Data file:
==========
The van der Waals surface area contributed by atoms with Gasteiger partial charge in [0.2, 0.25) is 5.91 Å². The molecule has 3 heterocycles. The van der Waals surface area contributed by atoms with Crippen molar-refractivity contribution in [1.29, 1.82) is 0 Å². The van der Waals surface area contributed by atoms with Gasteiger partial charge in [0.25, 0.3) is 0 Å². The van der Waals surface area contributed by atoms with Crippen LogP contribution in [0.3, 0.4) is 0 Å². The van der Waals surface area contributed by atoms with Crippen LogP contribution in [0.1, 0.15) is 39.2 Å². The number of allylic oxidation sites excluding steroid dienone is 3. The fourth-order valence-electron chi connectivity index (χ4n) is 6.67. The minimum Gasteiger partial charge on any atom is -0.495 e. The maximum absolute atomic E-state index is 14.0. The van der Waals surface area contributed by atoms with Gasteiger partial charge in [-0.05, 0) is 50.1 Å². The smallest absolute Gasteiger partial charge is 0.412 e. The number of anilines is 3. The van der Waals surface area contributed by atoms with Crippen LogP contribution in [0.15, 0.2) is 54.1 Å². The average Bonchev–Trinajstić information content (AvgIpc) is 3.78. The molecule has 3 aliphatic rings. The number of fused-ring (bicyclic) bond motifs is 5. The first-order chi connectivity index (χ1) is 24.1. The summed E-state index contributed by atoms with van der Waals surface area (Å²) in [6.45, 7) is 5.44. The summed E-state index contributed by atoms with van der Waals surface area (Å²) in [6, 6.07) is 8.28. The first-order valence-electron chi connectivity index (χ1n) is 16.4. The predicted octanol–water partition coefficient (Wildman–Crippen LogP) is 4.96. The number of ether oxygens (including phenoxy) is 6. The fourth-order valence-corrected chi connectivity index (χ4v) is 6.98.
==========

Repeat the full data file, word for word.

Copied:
The van der Waals surface area contributed by atoms with Gasteiger partial charge in [0.2, 0.25) is 5.91 Å². The molecule has 3 heterocycles. The van der Waals surface area contributed by atoms with Crippen molar-refractivity contribution in [1.29, 1.82) is 0 Å². The van der Waals surface area contributed by atoms with Gasteiger partial charge in [0.25, 0.3) is 0 Å². The van der Waals surface area contributed by atoms with Crippen LogP contribution in [0.3, 0.4) is 0 Å². The van der Waals surface area contributed by atoms with Crippen LogP contribution in [0.1, 0.15) is 39.2 Å². The number of allylic oxidation sites excluding steroid dienone is 3. The fourth-order valence-electron chi connectivity index (χ4n) is 6.67. The minimum Gasteiger partial charge on any atom is -0.495 e. The maximum absolute atomic E-state index is 14.0. The van der Waals surface area contributed by atoms with Gasteiger partial charge in [-0.05, 0) is 50.1 Å². The smallest absolute Gasteiger partial charge is 0.412 e. The number of anilines is 3. The van der Waals surface area contributed by atoms with Crippen LogP contribution in [0.15, 0.2) is 54.1 Å². The average Bonchev–Trinajstić information content (AvgIpc) is 3.78. The molecule has 3 aliphatic rings. The number of fused-ring (bicyclic) bond motifs is 5. The first-order chi connectivity index (χ1) is 24.1. The summed E-state index contributed by atoms with van der Waals surface area (Å²) in [6.45, 7) is 5.44. The summed E-state index contributed by atoms with van der Waals surface area (Å²) in [6, 6.07) is 8.28. The first-order valence-electron chi connectivity index (χ1n) is 16.4. The predicted octanol–water partition coefficient (Wildman–Crippen LogP) is 4.96. The number of ether oxygens (including phenoxy) is 6. The fourth-order valence-corrected chi connectivity index (χ4v) is 6.98.